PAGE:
A primary motivation for infrared surveys of dark clouds is to conduct a census of star formation, in which YSOs are carefully distinguished from field stars. The Taurus dark-cloud complex is a key region in studies of low-mass star formation (e.g. Luhman et al. 2006; Güdel et al. 2007; Padgett et al. 2007), and also a valuable laboratory for studying interstellar molecules and dust (e.g. Pratap et al. 1997; Dickens et al. 2001; Whittet et al. 2001). It is nearby ( pc; Kenyon et al. 1994; Loinard et al. 2005) and situated at moderate Galactic latitude (), circumstances that aid both types of study: there is relatively little risk of confusion between stellar associations at different distances along the line of sight, compared with a region in the Galactic disk, and almost all of the interstellar extinction and absorption in the direction of the cloud arises in the cloud itself. The first infrared survey of the Taurus region to include a significant number of reddened background stars was that of Elias (1978), who identified about a dozen such objects that have since been observed intensively for interstellar absorption features (e.g. Whittet et al. 2007 and references therein).
In recent years, the task of identifying reddened field stars has been greatly facilitated by the availability of data from the Two-Micron All-Sky Survey (2MASS; Skrutskie et al. 2006) and from surveys at longer infrared wavelengths made with the Spitzer Space Telescope (e.g. Luhman et al. 2006). The goal of this paper is to use these resources to construct a much larger catalog of field stars reddened by dust in the Taurus dark-cloud complex than has previously been available.
2 Photometric data and associations
The survey area selected for this work, shown in
s based on the CO (J=1–0) map of the Taurus cloud complex reported by Mizuno et al. (1995, their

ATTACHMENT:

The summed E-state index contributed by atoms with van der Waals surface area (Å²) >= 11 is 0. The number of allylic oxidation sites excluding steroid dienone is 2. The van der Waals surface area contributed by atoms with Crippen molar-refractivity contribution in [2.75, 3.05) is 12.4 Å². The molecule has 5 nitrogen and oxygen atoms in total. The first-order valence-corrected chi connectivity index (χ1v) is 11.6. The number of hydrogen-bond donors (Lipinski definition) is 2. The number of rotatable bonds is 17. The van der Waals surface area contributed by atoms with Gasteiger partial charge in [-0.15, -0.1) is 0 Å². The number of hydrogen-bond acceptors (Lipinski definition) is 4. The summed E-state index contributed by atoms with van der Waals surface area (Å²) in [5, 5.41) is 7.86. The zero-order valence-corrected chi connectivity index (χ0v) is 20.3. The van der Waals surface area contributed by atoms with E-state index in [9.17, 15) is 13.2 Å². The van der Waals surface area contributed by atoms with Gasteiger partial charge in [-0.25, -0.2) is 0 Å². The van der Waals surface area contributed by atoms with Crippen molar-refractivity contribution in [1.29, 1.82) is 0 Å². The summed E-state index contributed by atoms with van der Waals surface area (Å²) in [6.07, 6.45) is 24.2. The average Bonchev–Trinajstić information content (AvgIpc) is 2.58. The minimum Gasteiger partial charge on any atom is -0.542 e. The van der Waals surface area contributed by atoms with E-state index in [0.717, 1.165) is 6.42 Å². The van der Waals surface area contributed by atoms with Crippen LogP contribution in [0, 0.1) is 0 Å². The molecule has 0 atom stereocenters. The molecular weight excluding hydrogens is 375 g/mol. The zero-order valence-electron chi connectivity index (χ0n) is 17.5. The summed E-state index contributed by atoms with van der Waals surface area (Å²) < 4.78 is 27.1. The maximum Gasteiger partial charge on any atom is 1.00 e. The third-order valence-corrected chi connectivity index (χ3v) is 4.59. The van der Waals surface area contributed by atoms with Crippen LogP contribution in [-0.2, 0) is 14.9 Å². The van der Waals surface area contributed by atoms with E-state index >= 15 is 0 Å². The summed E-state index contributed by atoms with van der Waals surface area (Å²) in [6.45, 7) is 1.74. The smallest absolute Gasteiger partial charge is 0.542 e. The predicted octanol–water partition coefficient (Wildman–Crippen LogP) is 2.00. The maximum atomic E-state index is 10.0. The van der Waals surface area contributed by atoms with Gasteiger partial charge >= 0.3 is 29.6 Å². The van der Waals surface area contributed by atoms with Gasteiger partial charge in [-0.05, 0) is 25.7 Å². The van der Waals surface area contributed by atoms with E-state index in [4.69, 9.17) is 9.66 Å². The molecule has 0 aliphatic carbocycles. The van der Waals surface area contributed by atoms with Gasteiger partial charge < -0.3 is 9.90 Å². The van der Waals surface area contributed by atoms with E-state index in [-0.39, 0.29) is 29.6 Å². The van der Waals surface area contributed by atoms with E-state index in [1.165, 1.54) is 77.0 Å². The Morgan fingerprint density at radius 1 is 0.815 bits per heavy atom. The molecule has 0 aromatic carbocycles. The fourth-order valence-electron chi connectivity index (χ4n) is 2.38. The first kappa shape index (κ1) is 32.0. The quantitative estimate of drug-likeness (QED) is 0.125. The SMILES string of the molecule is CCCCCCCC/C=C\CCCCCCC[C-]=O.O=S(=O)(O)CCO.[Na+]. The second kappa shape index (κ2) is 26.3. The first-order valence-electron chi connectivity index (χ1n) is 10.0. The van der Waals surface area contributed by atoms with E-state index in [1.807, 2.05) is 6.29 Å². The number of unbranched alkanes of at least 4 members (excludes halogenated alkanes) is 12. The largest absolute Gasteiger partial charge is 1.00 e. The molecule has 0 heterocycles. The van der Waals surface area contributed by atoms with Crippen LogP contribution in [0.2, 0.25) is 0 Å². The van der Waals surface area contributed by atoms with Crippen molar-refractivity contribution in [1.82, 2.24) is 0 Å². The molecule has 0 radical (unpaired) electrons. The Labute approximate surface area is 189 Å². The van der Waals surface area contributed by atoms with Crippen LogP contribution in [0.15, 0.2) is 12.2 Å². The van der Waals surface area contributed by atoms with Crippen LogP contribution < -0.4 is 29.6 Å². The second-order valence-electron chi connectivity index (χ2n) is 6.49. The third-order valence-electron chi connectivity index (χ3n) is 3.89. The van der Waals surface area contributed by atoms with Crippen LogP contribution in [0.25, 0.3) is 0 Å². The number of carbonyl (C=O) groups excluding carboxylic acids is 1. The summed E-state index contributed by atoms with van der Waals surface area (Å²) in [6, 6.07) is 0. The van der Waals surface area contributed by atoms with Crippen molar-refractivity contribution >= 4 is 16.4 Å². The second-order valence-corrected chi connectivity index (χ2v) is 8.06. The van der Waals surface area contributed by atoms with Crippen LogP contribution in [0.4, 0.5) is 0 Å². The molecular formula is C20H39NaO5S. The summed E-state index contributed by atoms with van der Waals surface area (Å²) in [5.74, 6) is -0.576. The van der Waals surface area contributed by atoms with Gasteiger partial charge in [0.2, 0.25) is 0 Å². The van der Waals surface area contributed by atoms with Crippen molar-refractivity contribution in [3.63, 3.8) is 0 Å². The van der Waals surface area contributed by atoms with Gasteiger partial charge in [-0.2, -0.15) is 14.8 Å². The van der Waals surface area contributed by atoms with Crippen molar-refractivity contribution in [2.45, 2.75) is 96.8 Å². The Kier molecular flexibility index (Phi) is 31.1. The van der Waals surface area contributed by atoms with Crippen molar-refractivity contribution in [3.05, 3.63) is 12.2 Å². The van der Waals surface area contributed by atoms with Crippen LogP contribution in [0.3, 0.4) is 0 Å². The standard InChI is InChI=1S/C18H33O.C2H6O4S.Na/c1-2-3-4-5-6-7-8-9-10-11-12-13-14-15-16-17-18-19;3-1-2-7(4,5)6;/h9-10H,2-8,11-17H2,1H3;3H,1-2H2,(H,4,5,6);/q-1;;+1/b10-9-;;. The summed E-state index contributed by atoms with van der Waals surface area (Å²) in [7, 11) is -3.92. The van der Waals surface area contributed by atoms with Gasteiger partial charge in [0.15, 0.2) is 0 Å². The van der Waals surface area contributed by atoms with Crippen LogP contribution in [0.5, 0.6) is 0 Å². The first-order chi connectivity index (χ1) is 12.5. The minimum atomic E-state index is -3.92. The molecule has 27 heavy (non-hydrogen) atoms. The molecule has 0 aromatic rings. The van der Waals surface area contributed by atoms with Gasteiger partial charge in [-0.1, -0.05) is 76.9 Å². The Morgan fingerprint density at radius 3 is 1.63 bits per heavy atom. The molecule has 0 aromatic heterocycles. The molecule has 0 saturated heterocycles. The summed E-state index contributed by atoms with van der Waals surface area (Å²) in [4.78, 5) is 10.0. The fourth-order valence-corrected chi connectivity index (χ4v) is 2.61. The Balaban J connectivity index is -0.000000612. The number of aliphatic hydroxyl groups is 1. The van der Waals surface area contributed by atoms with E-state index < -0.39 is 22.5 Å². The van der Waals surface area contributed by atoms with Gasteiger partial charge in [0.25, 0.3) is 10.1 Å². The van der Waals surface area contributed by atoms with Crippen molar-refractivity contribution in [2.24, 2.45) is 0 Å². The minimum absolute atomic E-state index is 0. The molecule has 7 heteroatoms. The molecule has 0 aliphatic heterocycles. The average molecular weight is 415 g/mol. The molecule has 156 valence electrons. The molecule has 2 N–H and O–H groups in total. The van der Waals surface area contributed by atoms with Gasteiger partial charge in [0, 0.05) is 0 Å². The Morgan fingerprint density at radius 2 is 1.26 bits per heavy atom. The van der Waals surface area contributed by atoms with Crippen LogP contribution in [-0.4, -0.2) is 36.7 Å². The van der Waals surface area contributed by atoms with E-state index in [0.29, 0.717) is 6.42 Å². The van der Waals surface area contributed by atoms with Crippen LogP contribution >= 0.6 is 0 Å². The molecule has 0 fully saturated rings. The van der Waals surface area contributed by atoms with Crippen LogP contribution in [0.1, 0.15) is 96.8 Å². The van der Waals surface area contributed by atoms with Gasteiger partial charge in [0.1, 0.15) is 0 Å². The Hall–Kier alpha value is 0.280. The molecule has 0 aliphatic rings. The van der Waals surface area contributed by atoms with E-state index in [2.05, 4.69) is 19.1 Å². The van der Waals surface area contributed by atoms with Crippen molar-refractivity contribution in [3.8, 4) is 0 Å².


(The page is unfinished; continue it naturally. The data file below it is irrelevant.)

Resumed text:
Near-infrared photometric data in the 1.25 m (), 1.65 m () and 2.17 m () passbands were compiled for stars within this survey area from the 2MASS survey111The data were collected using the Gator web interface of the Infrared Science Archive operated by the Infrared Processing and Analysis Center (http://irsa.ipac.caltech.edu/applications/Gator/).. A limiting magnitude of was adopted: this constraint ensures that only stars with highest-quality photometry are selected, and has the additional benefit of excluding background red dwarfs, thus avoiding a possible source of ambiguity in the intrinsic colors (see §4). Further quality control was provided by the various flags included in the 2MASS catalog. Only observations with read flag (rd_flg) values of 1, 2 or 3 were selected as being high quality detections with reliable astrometry and photometry. Other flags that deal specifically with the quality of the data are the photometric quality flag (ph_qual) and the contamination and confusion flag (cc_flg). We selected only data with a ph_qual value of “A” in each passband, signifying the best quality photometric data one can obtain with 2MASS. The cc_flag indicates whether the photometry and/or positional measurement of a source may be contaminated or biased due to the proximity to an image artifact or a nearby source of equal or greater brightness: we chose only objects with cc_flg , indicating sources unaffected by known artifacts or confusion. Photometric errors in the resulting data are mag or less in each passband.
The following color constraints were used to discriminate against unreddened stars and stars with anomalous colors in the 2MASS database:
The multiplicative constant 1.75 in eqs. 1 and 2 is based on the observed reddening law (see §3): these equations define the range of colors over which normal stars may be dereddened onto intrinsic color lines (Itoh et al. 1996), as illustrated in
Discrimination against normal stars with little or no reddening is provided by Eq. 3, which effectively excludes those with visual extinctions mag. This extinction limit corresponds approximately to the threshold extinction for detection of ices in the region (Whittet et al. 2001 and references therein).
Application of the above criteria resulted in selection of 293 sources. Stellar associations were sought in the SIMBAD database, and it was found that the sample included a substantial number of sources associated with previously known YSOs. As an additional check on the status of each target, our list was collated with comprehensive catalogs of YSOs in the Taurus region recently compiled from infrared and X-ray observations (Luhman et al. 2006; Güdel et al. 2007; Scelsi et al. 2007). A total of 40 known or probable YSOs and 4 variable stars of other types were excluded, reducing the sample to 249 sources. This final catalog is presented in Table 1, and the distribution of the sources on the sky is shown in